Two Japanese cabinet ministers paid their respects on Saturday at a war shrine seen by neighbouring countries as a symbol of Tokyo’s past militarism, in the first such visit since 2016.
Nationalist Prime Minister Shinzo Abe sent a ritual cash offering to the Yasukuni Shrine in central Tokyo to mark Saturday’s 75th anniversary of Japan’s surrender in World War II but was not expected to visit in person, local media said.
Yasukuni honours 2.5 million war dead, mostly Japanese, who perished in the country’s wars since the late 19th century.
But it also enshrines senior military and political figures convicted of war crimes by an international tribunal after the war.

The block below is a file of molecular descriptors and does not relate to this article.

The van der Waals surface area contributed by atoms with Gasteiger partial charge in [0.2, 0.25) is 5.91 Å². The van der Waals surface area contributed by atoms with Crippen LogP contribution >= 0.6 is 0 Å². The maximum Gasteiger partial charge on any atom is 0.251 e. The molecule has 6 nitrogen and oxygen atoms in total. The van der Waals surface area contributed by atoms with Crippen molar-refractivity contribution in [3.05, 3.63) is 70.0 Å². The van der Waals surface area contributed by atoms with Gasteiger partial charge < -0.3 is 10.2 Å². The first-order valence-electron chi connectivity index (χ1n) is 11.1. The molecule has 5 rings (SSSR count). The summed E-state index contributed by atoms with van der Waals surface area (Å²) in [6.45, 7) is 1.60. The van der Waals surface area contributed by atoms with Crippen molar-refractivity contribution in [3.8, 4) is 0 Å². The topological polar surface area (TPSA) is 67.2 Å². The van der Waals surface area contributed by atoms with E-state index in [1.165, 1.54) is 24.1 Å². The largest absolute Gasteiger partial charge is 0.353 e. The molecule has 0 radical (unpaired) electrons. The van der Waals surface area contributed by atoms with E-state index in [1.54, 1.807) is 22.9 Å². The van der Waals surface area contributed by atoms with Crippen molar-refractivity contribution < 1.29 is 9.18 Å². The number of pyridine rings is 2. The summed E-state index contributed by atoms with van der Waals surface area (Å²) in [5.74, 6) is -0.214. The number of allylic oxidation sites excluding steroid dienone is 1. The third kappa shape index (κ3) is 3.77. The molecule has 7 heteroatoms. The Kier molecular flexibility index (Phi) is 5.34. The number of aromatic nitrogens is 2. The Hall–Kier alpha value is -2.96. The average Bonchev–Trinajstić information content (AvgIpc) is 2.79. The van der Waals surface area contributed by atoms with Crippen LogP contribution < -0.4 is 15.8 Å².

Education Minister Koichi Hagiuda, one of the two ministers to visit the shrine along with Environment Minister Shinjiro Koizumi, said he did so to pay tribute to the war dead.
“I paid respects… to the souls of those who nobly sacrificed themselves during the war,” Hagiuda told reporters.
Abe last visited the shrine in December 2013 to mark his first year in power, sparking fury in Beijing and Seoul and earning a rare diplomatic rebuke from close ally the United States.